Twos are also linked with the high priestess, the two from the major arcana.  I’ve not done a post about her yet but she is often about intuition and looking inwards for answers which is a very watery idea so we can really understand a lot about the two of cups by feeling into her energy.  She is a card that sings with sacred, feminine wisdom.  She is balance and harmony and peaceful stillness.  Yet she is also about awakening what lies inside you, revealing that which is hidden.  This dichotomy gives us a hint of what we will find across the twos.



In this card we have two people, facing each other, holding a cup towards the others cup watched over by an winged lion.  Rachel Pollack describes this as a lesser version of the lovers card which again has two people, this time naked and again watched over this time by an angel.  The latter shows a mature relationship, strengthened over time, where as the former is the beginning of a relationship, the early stages.  The two of cups can also show friendships and other kinds of relationships, not just romantic or sexual heterosexual couples.

The winged lion hovers above the caduceus of Hermes, a symbol of healing and wisdom, could this be about the healing that comes from interacting with other people?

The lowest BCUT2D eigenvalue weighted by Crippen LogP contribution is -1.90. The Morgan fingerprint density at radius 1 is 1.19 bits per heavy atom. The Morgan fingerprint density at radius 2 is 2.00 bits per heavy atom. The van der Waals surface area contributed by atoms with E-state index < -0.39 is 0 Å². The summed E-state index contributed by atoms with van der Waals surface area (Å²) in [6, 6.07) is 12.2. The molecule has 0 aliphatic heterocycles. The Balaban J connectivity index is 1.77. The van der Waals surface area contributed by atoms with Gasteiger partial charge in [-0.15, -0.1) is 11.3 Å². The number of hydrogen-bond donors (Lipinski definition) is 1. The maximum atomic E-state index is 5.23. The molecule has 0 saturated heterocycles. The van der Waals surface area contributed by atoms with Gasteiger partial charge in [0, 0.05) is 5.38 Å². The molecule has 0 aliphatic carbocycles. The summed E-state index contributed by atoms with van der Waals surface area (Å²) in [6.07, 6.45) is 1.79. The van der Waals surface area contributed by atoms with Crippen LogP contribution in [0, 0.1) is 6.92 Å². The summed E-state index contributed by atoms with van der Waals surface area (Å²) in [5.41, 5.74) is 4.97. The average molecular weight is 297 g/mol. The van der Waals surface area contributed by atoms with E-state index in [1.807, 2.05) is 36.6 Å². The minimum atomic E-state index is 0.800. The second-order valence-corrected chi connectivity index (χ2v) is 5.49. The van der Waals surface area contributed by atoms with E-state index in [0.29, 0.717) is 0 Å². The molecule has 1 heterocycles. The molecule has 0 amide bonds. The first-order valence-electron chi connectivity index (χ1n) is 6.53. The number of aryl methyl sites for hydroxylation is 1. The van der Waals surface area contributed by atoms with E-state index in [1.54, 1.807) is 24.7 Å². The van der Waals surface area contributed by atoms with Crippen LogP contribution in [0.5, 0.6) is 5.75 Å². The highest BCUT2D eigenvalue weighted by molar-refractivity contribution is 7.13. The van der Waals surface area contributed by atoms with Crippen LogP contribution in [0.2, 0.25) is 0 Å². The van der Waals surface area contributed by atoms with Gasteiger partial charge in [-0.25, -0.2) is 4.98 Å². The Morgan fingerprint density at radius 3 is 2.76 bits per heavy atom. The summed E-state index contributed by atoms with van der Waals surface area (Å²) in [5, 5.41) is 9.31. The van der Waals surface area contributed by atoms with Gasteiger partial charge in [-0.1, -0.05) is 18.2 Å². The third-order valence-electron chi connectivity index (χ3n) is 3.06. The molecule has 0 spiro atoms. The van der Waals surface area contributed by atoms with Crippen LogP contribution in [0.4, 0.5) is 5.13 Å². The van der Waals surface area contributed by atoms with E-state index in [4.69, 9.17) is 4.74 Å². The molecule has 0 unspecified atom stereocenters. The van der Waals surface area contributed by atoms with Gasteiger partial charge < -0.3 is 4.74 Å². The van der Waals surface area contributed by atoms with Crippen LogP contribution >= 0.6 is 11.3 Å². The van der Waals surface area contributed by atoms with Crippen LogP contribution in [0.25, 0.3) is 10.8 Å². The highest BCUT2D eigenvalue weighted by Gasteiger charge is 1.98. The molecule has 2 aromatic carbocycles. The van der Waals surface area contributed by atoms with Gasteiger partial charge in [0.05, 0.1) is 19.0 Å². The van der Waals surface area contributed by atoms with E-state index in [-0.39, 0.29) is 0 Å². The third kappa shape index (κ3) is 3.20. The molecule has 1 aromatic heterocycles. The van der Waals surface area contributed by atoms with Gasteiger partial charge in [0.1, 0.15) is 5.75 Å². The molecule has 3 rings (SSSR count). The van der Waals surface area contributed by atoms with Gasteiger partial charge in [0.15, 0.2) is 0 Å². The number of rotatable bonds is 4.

If we remember the age and context of the RWS deck and follow the gender stereotypes, we find the card features both masculine and feminine energies and ideas coming together to make a whole.  Together the couple are more than the sum of their parts.  What can you achieve when you join forces with another person?


Pagan Cats

There are some similarities here with the RWS card but I much prefer this imagery.  We do not know the sex of the cats for a start and instead of the winged lion we have the moon which is associated with the high priestess.  The cross that joins the moon with the cups and joins the two cards could be read as a religious symbol but I like the idea of it uniting the cats with the high priestess and the overflowing contents of the cups.  Aeclectic Tarot have a very different take…

“Even the sexual sacrament is hinted at in the 2 of Chalices as the starry sword enters the cup in imitation of the sexual act.”

I’ll let you take it as you like…

Wild Unknown

In the image we find two roses which are dependant on each other to stand up, whilst the two of cups is normally seen as the love card, is this actually a warning?  One way you can become interwined, unhealthily, with another is when your identity becomes tied up in who you are as related to them.  This can be the case in relationships where one person gives care to the other and they become carer, mother, young carer etc.